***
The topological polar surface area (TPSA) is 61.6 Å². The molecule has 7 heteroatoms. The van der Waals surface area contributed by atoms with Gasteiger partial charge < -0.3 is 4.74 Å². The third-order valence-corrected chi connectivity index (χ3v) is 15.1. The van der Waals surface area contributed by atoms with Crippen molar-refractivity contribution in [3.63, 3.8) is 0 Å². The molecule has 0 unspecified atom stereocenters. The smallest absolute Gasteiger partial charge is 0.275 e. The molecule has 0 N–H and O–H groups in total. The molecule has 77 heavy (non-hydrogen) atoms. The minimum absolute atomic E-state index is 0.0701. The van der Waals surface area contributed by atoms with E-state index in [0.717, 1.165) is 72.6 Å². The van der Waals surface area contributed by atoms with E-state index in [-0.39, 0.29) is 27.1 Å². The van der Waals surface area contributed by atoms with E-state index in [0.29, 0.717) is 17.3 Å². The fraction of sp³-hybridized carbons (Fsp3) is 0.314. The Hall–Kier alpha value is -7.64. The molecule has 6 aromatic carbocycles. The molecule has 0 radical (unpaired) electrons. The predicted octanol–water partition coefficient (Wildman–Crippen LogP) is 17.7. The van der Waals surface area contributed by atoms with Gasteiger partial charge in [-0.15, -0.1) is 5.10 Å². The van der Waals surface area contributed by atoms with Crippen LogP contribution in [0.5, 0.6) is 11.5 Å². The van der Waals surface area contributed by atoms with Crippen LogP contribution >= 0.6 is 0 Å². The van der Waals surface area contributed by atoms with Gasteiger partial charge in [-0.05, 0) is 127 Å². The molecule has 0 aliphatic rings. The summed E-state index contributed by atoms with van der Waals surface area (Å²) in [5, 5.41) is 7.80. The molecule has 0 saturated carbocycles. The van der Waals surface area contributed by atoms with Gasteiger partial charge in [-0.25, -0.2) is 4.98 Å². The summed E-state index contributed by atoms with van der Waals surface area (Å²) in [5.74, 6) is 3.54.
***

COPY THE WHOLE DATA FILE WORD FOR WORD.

The topological polar surface area (TPSA) is 61.6 Å². The molecule has 7 heteroatoms. The van der Waals surface area contributed by atoms with Gasteiger partial charge < -0.3 is 4.74 Å². The third-order valence-corrected chi connectivity index (χ3v) is 15.1. The van der Waals surface area contributed by atoms with Crippen molar-refractivity contribution in [3.63, 3.8) is 0 Å². The molecule has 0 unspecified atom stereocenters. The smallest absolute Gasteiger partial charge is 0.275 e. The molecule has 0 N–H and O–H groups in total. The molecule has 77 heavy (non-hydrogen) atoms. The minimum absolute atomic E-state index is 0.0701. The van der Waals surface area contributed by atoms with E-state index in [0.717, 1.165) is 72.6 Å². The van der Waals surface area contributed by atoms with E-state index in [-0.39, 0.29) is 27.1 Å². The van der Waals surface area contributed by atoms with E-state index in [0.29, 0.717) is 17.3 Å². The fraction of sp³-hybridized carbons (Fsp3) is 0.314. The Hall–Kier alpha value is -7.64. The molecule has 6 aromatic carbocycles. The molecule has 0 radical (unpaired) electrons. The predicted octanol–water partition coefficient (Wildman–Crippen LogP) is 17.7. The van der Waals surface area contributed by atoms with Gasteiger partial charge in [-0.15, -0.1) is 5.10 Å². The van der Waals surface area contributed by atoms with Crippen LogP contribution in [0.5, 0.6) is 11.5 Å². The van der Waals surface area contributed by atoms with Crippen LogP contribution >= 0.6 is 0 Å². The van der Waals surface area contributed by atoms with Gasteiger partial charge in [-0.05, 0) is 127 Å². The molecule has 0 aliphatic rings. The summed E-state index contributed by atoms with van der Waals surface area (Å²) in [5, 5.41) is 7.80. The molecule has 0 saturated carbocycles. The van der Waals surface area contributed by atoms with Gasteiger partial charge in [-0.25, -0.2) is 4.98 Å². The summed E-state index contributed by atoms with van der Waals surface area (Å²) in [5.74, 6) is 3.54.